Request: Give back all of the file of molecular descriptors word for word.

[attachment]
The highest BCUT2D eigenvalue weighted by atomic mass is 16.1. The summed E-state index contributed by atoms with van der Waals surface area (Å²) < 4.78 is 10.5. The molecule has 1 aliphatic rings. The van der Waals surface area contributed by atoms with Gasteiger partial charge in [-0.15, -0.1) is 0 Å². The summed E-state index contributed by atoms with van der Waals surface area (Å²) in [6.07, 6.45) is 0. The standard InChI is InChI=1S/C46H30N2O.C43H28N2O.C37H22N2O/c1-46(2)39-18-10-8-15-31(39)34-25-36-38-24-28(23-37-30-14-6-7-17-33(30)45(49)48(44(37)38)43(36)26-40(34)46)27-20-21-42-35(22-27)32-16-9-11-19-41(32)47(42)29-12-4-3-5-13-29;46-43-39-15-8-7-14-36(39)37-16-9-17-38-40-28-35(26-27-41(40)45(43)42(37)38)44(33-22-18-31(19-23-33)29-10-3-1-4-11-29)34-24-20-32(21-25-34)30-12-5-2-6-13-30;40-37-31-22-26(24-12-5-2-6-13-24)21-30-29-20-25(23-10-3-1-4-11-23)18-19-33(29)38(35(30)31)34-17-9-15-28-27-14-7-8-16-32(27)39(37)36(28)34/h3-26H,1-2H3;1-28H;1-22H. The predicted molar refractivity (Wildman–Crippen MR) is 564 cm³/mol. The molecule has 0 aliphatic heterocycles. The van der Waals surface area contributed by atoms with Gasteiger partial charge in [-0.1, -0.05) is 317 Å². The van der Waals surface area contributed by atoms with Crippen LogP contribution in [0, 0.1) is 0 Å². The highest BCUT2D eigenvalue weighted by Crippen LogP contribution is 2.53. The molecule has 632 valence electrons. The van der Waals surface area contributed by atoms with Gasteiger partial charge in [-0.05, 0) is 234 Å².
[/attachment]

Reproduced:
The highest BCUT2D eigenvalue weighted by atomic mass is 16.1. The summed E-state index contributed by atoms with van der Waals surface area (Å²) < 4.78 is 10.5. The molecule has 1 aliphatic rings. The van der Waals surface area contributed by atoms with Gasteiger partial charge in [-0.15, -0.1) is 0 Å². The summed E-state index contributed by atoms with van der Waals surface area (Å²) in [6.07, 6.45) is 0. The standard InChI is InChI=1S/C46H30N2O.C43H28N2O.C37H22N2O/c1-46(2)39-18-10-8-15-31(39)34-25-36-38-24-28(23-37-30-14-6-7-17-33(30)45(49)48(44(37)38)43(36)26-40(34)46)27-20-21-42-35(22-27)32-16-9-11-19-41(32)47(42)29-12-4-3-5-13-29;46-43-39-15-8-7-14-36(39)37-16-9-17-38-40-28-35(26-27-41(40)45(43)42(37)38)44(33-22-18-31(19-23-33)29-10-3-1-4-11-29)34-24-20-32(21-25-34)30-12-5-2-6-13-30;40-37-31-22-26(24-12-5-2-6-13-24)21-30-29-20-25(23-10-3-1-4-11-23)18-19-33(29)38(35(30)31)34-17-9-15-28-27-14-7-8-16-32(27)39(37)36(28)34/h3-26H,1-2H3;1-28H;1-22H. The predicted molar refractivity (Wildman–Crippen MR) is 564 cm³/mol. The molecule has 0 aliphatic heterocycles. The van der Waals surface area contributed by atoms with Gasteiger partial charge in [-0.1, -0.05) is 317 Å². The van der Waals surface area contributed by atoms with Crippen LogP contribution in [0, 0.1) is 0 Å². The highest BCUT2D eigenvalue weighted by Crippen LogP contribution is 2.53. The molecule has 632 valence electrons. The van der Waals surface area contributed by atoms with Gasteiger partial charge in [-0.05, 0) is 234 Å².